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Nanomaterials 2019, 9(5), 744; https://doi.org/10.3390/nano9050744

Article
Impact of Tetrazolium Ionic Liquid Thermal Decomposition in Solvothermal Reaction on the Remarkable Photocatalytic Properties of TiO2 Particles
1
Department of Environmental Technology, Faculty of Chemistry, University of Gdansk, Wita Stwosza 63, 80-308 Gdansk, Poland
2
Department of Process Engineering and Chemical Technology, Chemical Faculty, Gdansk University of Technology, Narutowicza 11/12, 80-233 Gdansk, Poland
3
Institute of Physical Chemistry, Polish Academy of Sciences, Kasprzaka 44, 01-224 Warsaw, Poland
4
Department of Environmental Analysis, Faculty of Chemistry, University of Gdansk, ul. Wita Stwosza 63, 80-308 Gdansk, Poland
*
Author to whom correspondence should be addressed.
Received: 5 April 2019 / Accepted: 11 May 2019 / Published: 15 May 2019

Abstract

:
Ionic liquids (ILs) could serve as a structuring agent, a solvent, or a source of dopant during solvothermal synthesis of semiconductors particles. To understand the role of IL during formation of TiO2 particles, it is necessary to study the stability of this IL in solvothermal synthesis conditions, as well as studying the surface properties of formed TiO2 particles. In view of this, the effect of the 2,3,5-triphenyltetrazolium chloride IL ([TPTZ][Cl]) thermal decomposition during the solvothermal reaction and IL content in the reaction system on photoactivity of TiO2 microparticles has been systematically investigated. The samples obtained by using [TPTZ][Cl] exhibited remarkable photocatalytic properties in phenol degradation reaction under visible light. HPLC analysis of the solvothermal reaction medium and X-ray photoelectron spectroscopy (XPS) analysis of TiO2 particles revealed that [TPTZ][Cl] was decomposed completely and was incorporated into the TiO2 lattice. Generally, increasing the reaction time (1, 4, 12, and 24 h) promoted the TiO2 microspheres formation, as well as raising the visible light-induced photocatalytic activity of the photocatalysts. Longer reaction time was also accompanied by an increase in the efficiency of 2,3,5-triphenyltetrazolium chloride decomposition. The properties of the photocatalysts were investigated by means of UV-VIS diffuse reflectance spectroscopy (DRS), BET surface area measurements, scanning electron microscopy (SEM), X-ray powder diffraction (XRD) analysis, and XPS.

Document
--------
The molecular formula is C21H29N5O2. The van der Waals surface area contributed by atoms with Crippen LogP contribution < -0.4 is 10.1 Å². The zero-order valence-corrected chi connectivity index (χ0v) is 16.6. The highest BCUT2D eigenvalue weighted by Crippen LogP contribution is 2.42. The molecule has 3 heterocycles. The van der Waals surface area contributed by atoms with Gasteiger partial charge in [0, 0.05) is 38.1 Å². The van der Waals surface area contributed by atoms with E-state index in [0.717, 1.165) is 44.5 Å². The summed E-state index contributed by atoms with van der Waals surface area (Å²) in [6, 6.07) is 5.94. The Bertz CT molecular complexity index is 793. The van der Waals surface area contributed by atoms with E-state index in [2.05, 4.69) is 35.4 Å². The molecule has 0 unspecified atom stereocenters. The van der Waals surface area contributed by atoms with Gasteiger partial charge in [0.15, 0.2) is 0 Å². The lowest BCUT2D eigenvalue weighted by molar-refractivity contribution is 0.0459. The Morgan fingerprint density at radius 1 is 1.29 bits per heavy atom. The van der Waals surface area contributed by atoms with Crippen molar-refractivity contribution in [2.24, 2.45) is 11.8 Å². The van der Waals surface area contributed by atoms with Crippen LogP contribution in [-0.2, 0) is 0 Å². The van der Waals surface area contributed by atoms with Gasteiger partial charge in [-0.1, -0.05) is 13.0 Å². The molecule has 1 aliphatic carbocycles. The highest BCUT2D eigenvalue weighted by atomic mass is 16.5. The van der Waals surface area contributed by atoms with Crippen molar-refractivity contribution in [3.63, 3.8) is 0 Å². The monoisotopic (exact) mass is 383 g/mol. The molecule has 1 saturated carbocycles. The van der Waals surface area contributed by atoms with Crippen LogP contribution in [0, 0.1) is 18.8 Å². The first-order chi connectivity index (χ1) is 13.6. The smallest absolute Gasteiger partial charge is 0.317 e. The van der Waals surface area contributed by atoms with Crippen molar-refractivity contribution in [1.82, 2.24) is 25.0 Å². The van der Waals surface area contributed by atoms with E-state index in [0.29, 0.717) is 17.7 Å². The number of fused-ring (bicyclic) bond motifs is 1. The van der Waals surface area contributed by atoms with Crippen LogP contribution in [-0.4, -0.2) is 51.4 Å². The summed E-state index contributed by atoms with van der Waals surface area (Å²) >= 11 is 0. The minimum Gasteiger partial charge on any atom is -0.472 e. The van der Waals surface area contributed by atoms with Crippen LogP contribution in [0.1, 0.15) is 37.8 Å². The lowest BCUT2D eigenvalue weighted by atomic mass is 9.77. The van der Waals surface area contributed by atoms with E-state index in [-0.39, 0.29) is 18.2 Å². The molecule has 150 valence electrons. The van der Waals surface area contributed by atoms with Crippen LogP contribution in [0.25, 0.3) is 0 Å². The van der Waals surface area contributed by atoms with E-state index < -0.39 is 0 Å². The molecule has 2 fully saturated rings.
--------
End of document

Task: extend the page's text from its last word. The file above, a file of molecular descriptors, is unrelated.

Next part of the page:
Keywords:
ionic liquids; visible light photoactivity; TiO2 microparticles; ionic liquid thermal decomposition; solvothermal reaction time

1. Introduction

Ionic liquids (ILs) are organic salts composed of an organic cation and an organic/inorganic anion, which are characterized by thermal stability, negligibly low vapor pressure, high conductivity and polarity, good dissolving properties and a melting point below 100 °C [1]. Due to their unique properties, these salts find application in versatile directions, e.g., electrochemistry [2], biomedicine [3], pharmacy [4], catalysis [5], and photocatalysis [6,7,8], which are relatively new directions of research.
As an important semiconductor material, TiO2 has been widely used as the photocatalyst because of its chemical and biological inertness, high stability against photocorrosion, non-toxicity, low cost, and excellent degradation of organic pollutants [9,10,11]. However, practical applications of the TiO2 are still quite limited, mainly due to the low quantum efficiency and the broad bandgap responding only to the UV light. In these contexts, the main challenge of the photocatalysis is improvement of its efficiency in the visible irradiation range. The most common ways to improve the photocatalytic activity of TiO2 are: (i) sensitization [12]; (ii) doping by metal or non-metal elements [13]; (iii) surface modifications [14]; or (iv) coupling of wide-band-gap semiconductors with narrow-band-gap semiconductors [15]. In recent times, also ILs are used for preparation of TiO2 with enhanced photocatalytic properties. According to the literature, 1-butyl-3-methylimidazolium [BMIM] has been the most popularly used and widely investigated cation of ILs. The 1-butyl-3-methylimidazolium chloride ([BMIM][Cl]) [16], 1-butyl-3-methylimidazolium tetrafluoroborate ([BMIM][BF4]) [16,17,18,19,20], 1-butyl-3-methylimidazolium hydroxide ([BMIM][OH]) [21], 1-butyl-3-methylimidazolium bromide ([BMIM][Br]) [7], butyl-3-methylimidazolium octylsulfonate ([BMIM][OctSO4]) [7], and 1-butyl-3-methylimidazolium hexafluorophosphate ([BMIM][PF6]) [7] were used as active substances to modify TiO2 to enhance the photocatalytic activity under visible light irradiation. The less used and popularized ILs in heterogeneous photocatalysis can be mentioned as following: 1-benzyl-3-methylimidazolium chloride ([BenMIM][Cl]), 1-butylpyridinium chloride ([BPy][Cl]), 1-butyl-1-metylpyrrolidinium chloride ([BMPyr][Cl]), tetrabutylammonium chloride ([TBA][Cl]) [22], 1-methyl-3-tetradecylimidazolium chloride ([TDMIM][Cl]) [23], 1-vinyl-3-propylimidazolium iodide ([VPIM][I]) [24], 1-hexadecane-3-methylimidazolium bromide ([C16MIM][Br]) [25], and 1-Ethyl-3-methylimidazolium chloride ([C2MIM][Cl]) [26].